Short Scale Guitars- opinions?

Discussion in 'Other Guitars' started by Layne Matz, Dec 11, 2019.

  1. Layne Matz

    Layne Matz Well-Known Member

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    I bought an old 60s classical guitar of an unknow brand recently, unknowing that it was a short scale. It took me all of 5 minutes to figure out it was a shorter scale as the previous classical I played was 26'. The exact scale length measurement is 23.4'. I have no problem with this, particularly becuase I've heard how Byrdlands are preferred by lots of players due to the shorter scale length. All the same, I'll be getting a standard classical sooner or later.

    This one is great but its limiting in some ways, particularly in regards string tension and flamenco. Still sounds excellent.

    Note: arent PRS Santana models scale length 24'?

    23.4 cant feel all that much different than 24' i assume. The difference between 25' and 25.5 is remarkably subtle IMO.

    20191029_135934-1-1.jpg
     
    Last edited: Dec 11, 2019
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  2. arcticsg

    arcticsg Well-Known Member

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    Yep, 12 fret vs 14 fret. Bridge is also set further from the bottom of the sound hole on a 12 fret guitar.
     
  3. Col Mustard

    Col Mustard Well-Known Member

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    There are some tonal advantages to be had from
    playing a 12 fret guitar... but I've never done it.
    I'm happy with the tones I get from 14 fret guitars.

    IMHO the shorter scale might be designed for a young
    guitar student, and a full grown guitarist might prefer a
    larger instrument. I've seen recitals with guitar
    students performing flawlessly even though they are
    only four or five years old. I usually frown on this, and look harshly at the parents... wondering what dreadful things they do to these kids to force them to practice enough to achieve this level of perfection at this young age.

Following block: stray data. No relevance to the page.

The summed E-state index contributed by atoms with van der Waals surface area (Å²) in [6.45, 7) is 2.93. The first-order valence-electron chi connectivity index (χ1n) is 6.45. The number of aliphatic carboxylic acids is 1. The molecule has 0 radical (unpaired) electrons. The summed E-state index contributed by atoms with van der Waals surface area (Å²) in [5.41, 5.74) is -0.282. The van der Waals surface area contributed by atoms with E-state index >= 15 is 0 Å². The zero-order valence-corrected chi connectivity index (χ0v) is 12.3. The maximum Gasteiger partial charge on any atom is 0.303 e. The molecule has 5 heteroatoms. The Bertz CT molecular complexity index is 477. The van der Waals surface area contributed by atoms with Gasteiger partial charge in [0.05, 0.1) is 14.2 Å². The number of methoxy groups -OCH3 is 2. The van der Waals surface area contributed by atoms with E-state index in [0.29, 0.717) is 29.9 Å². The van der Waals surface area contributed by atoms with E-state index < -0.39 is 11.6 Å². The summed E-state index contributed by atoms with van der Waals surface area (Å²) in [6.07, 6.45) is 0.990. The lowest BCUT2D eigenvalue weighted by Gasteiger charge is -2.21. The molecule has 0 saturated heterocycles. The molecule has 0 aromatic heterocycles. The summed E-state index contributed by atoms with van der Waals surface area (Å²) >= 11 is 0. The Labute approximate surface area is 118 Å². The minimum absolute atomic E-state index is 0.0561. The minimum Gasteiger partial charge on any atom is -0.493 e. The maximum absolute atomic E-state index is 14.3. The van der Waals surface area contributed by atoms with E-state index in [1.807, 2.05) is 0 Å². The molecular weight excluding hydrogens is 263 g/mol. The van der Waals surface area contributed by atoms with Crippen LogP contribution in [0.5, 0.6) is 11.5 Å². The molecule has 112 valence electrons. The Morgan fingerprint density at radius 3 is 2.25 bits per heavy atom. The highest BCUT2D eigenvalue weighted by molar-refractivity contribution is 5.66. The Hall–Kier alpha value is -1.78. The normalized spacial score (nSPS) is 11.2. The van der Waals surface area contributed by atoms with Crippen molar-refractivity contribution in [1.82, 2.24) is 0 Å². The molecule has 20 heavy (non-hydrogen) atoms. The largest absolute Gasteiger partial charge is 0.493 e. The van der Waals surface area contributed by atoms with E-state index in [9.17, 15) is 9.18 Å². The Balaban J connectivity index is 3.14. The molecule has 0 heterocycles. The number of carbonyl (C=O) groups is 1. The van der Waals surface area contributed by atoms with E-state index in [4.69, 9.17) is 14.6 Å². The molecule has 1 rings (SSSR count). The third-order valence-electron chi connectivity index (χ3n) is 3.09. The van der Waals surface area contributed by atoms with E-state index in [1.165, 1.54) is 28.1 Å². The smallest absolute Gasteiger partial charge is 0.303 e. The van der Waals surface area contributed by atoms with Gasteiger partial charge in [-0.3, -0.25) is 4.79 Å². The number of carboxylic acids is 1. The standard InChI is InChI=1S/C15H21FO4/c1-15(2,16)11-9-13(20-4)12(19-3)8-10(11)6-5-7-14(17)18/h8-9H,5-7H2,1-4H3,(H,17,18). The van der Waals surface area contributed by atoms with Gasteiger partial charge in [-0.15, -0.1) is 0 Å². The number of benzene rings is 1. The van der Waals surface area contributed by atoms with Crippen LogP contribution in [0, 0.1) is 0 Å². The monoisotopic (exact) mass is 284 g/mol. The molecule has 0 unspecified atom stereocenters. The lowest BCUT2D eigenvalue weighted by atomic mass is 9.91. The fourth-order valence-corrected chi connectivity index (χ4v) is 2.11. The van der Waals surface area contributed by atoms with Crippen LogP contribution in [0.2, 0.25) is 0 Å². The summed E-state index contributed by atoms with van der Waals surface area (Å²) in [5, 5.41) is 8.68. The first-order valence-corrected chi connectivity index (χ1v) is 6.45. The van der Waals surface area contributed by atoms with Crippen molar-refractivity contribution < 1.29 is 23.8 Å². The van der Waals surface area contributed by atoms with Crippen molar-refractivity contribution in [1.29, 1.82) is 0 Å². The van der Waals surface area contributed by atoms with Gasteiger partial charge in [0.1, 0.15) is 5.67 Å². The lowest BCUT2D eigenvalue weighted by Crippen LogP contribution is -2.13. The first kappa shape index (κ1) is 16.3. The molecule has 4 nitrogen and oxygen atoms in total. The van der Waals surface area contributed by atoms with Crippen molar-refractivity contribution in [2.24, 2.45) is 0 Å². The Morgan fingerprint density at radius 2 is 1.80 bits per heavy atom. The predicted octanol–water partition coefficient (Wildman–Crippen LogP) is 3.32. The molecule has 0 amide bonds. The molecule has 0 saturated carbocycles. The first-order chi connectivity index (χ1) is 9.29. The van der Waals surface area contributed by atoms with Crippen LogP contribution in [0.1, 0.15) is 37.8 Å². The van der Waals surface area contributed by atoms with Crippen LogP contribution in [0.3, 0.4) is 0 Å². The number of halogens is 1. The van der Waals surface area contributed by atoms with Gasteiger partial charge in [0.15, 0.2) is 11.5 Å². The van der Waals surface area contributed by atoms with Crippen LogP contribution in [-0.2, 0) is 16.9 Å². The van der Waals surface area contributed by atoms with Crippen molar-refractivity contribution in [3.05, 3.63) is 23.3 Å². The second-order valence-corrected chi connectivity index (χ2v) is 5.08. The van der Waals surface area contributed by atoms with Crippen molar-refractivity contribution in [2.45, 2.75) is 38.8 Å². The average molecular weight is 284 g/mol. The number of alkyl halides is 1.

170325GuitarEnsemble01TS.JPG
    grrrrrr.....

    But anyway, enjoy your new instrument, and don't forget
    to show us a few more pictures.
     
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  4. arcticsg

    arcticsg Well-Known Member

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    Remember before 1930, the 12 fret, gut string, acoustic was the standard, and that's all Martin produced.

    Thanks Martin for producing and popularizing the 14fret, steel string, acoustic guitar. :smile:
     
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  5. cerebral gasket

    cerebral gasket Well-Known Member

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    Neck size, scale, year, finish color, bevels, ABR-1 vs Nashville, etc does not matter. Just get used to it and play.


    Shoe size also doesn’t matter. If they don’t have your size in stock, just get whatever is available and get used to it.
     
  6. DrBGood

    DrBGood Well-Known Member

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    [​IMG]

    [​IMG]
     
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  7. Col Mustard

    Col Mustard Well-Known Member

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    yes, thanks Martin indeed... I believe that Martin originated the "dreadnought" guitar in like 1916.
    The Dreadnought was named for a famous British Battleship from a decade before, but the name
    still inspired respect, so they used it for their big body guitar.
    HMS_Dreadnought_1906_H61017.jpg
    Steel strings, jumbo body, 14 frets... it was intended for band players to have a louder guitar, because
    bands of the day featured brass and reed instruments in the front line, and the guitarist was
    relegated to the rhythm section and hung out next to the bass player.

    Oh yeah, and frogs have no neck...
     
  8. chilipeppermaniac

    chilipeppermaniac Well-Known Member

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    PRS Santana models are 24 fret not 24 inch scale length. From my research, it seems they are 24.5 inch length. Custom 22 and 24's are 25 inch
     
    Last edited: Dec 13, 2019
  9. chilipeppermaniac

    chilipeppermaniac Well-Known Member

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    Now when I think of short scale length guitars, the first ones I think of are Byrdlands

    The Byrdland is indeed a shorter scale length than most other guitars: 23-1/2″, compared to Gibson's usual 24-3/4″ and Fender's usual 25-1/2″. It is a thinline hollowbody that was introduced in 1955. The first few years featured P90 pickups with Alnico V magnets, later PAF and patent humbuckers were used.
     
  10. NMA

    NMA Well-Known Member

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    This guy did reasonably well with a short scale guitar:

    [​IMG]
     
  11. NoiseNinja

    NoiseNinja Member

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    I like short scale acoustics, and got a nylon string classical acoustic short scale guitar myself, and short scale basses as well, my mains are a 5 string and a 4 string 28,6" scale Ibanez Mikro.

    But for electrical guitars anything less than 24,75" simply gets way too cramped for me.

    24,75" seems to be just the right size for me when it comes to electric guitars, and I love my cheap, but non the less great, Epiphone SG Special.
     

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